Windsor Battery Plant, Canadian Natural Resources, and Climate Adaption Strategy

Posted by on Dec 9, 2022 in Blog | 0 comments

Canada Boosting Battery Production

In our September 12, 2022, blog, we shared the news that Canada began supplying rare earth elements to help meet the needs of the burgeoning “green economy.”  This focus seems to be paying dividends.

A survey that ranks 30 countries in the battery-supply chain (mining to production) ranked Canada second.  Previous rankings had Canada as number four.

According to an article in the Financial Post, “Canada has announced more than $15 billion in investments over the past 10 months in areas ranging from critical mineral mining and processing to battery component manufacturing, electric vehicle production and the country’s first gigafactory.”

Limiting Foreign Ownership

Further, the Canadian Government is taking steps to limit Chinese investors in the critical minerals sector.  As reported by the Law Firm, Dentons, “On November 2, 2022, Minister of Innovation, Science and Industry François-Philippe Champagne issued a statement indicating that the Government of Canada had ordered divestitures of three recent investments in Canadian mining companies under the national security review provisions of the Investment Canada Act (ICA).”

Windsor Battery Plant

close-up of a mechanic's hands disassembling an electric car battery on top of a trailer inside a mechanic shop

Recently, Windsor, Ontario, announced the construction of NextStar Energy’s battery plant …the “gigafactory” (photo purchased from iStock Photo).

Recently, Windsor, Ontario, announced the construction of NextStar Energy’s battery plant (the “gigafactory”). The 4.5-million-square-foot plant is expected to employ 2,500 people, including more than 500 engineers.  This plant and their suppliers are expected to be a tremendous boost for the economy in Windsor and surrounding communities.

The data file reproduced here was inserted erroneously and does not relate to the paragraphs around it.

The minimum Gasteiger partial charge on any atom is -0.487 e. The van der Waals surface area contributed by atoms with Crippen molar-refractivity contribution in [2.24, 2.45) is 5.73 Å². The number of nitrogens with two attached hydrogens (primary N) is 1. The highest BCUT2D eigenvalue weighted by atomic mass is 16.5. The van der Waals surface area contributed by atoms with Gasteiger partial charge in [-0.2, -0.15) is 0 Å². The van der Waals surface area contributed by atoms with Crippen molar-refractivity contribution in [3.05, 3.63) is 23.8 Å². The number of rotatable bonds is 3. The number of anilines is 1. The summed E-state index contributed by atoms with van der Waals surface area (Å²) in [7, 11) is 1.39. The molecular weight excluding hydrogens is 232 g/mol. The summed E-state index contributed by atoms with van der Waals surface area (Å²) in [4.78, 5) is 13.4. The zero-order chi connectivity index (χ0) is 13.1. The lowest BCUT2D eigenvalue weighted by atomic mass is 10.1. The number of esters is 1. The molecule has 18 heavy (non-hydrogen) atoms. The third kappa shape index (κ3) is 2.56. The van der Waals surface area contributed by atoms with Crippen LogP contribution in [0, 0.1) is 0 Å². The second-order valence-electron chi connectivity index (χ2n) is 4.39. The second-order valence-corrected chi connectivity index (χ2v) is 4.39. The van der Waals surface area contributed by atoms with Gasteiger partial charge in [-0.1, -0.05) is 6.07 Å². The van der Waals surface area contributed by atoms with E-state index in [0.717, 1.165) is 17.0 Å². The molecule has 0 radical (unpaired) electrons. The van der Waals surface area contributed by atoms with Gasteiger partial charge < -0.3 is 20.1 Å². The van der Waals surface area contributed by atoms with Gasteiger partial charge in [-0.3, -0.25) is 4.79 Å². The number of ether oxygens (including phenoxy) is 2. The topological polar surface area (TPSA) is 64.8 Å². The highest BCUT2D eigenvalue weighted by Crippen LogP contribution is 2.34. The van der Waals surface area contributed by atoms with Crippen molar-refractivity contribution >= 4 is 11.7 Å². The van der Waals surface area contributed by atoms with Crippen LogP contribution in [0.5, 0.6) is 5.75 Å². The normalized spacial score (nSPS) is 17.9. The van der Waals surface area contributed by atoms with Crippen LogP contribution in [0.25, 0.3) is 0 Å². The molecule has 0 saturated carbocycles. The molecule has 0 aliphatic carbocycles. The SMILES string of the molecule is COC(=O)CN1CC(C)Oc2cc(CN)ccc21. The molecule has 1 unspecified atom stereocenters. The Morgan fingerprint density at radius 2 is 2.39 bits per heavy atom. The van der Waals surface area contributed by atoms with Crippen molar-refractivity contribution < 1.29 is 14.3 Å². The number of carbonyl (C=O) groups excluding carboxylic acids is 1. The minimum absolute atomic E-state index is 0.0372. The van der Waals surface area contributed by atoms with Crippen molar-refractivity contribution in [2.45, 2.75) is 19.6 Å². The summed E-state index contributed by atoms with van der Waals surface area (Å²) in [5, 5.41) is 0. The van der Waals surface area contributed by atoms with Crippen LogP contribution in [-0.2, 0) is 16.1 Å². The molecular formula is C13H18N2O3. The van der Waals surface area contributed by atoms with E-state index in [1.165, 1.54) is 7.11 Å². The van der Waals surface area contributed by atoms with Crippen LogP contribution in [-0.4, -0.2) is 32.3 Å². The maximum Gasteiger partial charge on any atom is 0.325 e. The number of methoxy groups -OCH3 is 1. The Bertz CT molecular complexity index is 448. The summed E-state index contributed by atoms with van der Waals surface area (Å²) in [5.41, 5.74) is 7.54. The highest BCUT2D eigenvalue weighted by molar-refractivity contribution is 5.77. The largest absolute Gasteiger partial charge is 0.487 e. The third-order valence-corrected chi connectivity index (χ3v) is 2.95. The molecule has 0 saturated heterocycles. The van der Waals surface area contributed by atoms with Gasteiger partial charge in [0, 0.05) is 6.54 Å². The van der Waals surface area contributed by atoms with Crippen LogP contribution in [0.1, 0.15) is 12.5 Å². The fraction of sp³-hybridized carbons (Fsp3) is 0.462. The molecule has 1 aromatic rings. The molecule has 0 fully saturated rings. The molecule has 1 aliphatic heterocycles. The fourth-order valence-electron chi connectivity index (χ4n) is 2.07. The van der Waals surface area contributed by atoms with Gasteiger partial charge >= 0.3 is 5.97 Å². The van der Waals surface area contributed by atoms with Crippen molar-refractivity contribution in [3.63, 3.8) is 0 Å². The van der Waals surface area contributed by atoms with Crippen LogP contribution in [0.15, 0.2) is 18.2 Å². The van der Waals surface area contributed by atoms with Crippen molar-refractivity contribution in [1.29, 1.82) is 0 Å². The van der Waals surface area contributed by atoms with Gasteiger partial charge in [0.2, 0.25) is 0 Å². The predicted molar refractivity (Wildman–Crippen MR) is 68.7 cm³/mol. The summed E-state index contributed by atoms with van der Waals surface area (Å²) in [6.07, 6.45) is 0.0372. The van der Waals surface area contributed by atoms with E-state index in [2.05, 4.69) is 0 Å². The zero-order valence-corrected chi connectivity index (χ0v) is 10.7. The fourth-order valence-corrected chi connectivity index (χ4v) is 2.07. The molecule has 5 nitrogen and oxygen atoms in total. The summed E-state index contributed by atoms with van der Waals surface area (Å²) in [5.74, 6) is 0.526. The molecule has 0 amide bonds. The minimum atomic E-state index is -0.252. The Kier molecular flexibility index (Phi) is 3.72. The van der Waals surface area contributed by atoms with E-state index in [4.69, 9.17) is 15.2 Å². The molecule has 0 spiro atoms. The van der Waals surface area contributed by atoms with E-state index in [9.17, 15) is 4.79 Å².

Managing Environmental Issues

Any type of mining or production will generate wastes that must be managed properly.  In fact, a recent article in the Globe and Mail highlighted the most-contaminated sites in Canada.  The most-contaminated site is the Giant Mine in Yellow Knife, Yukon.  The estimated cost to clean up the site is $4.38 billion.

Our laws and regulations concerning mining have “matured” significantly.  In our March 29, 2022, blog, we discussed some of the environmental regulations that affect mining companies.

As stated in Canadian Mining Journal on October 17, 2022, “The mining industry is undergoing a deep transformation as it works towards ambitious goals of reducing its environmental impact.”

Developing countries do not always have the same commitment to environmental protection.

Climate Adaption Strategy

With a continued focus on climate-related concerns, the Canadian Government has adopted the country’s first climate adaption strategy.  According to a report in the CBC, the plan commits the federal government to new targets for preventing “extreme heat deaths, reversing species loss, and protecting homes in flood and wildfire-prone areas.”

The announcement included $1.6 billion in “jump start” funding.  This funding is intended to improve disaster response and protect Canadians from extreme heat events.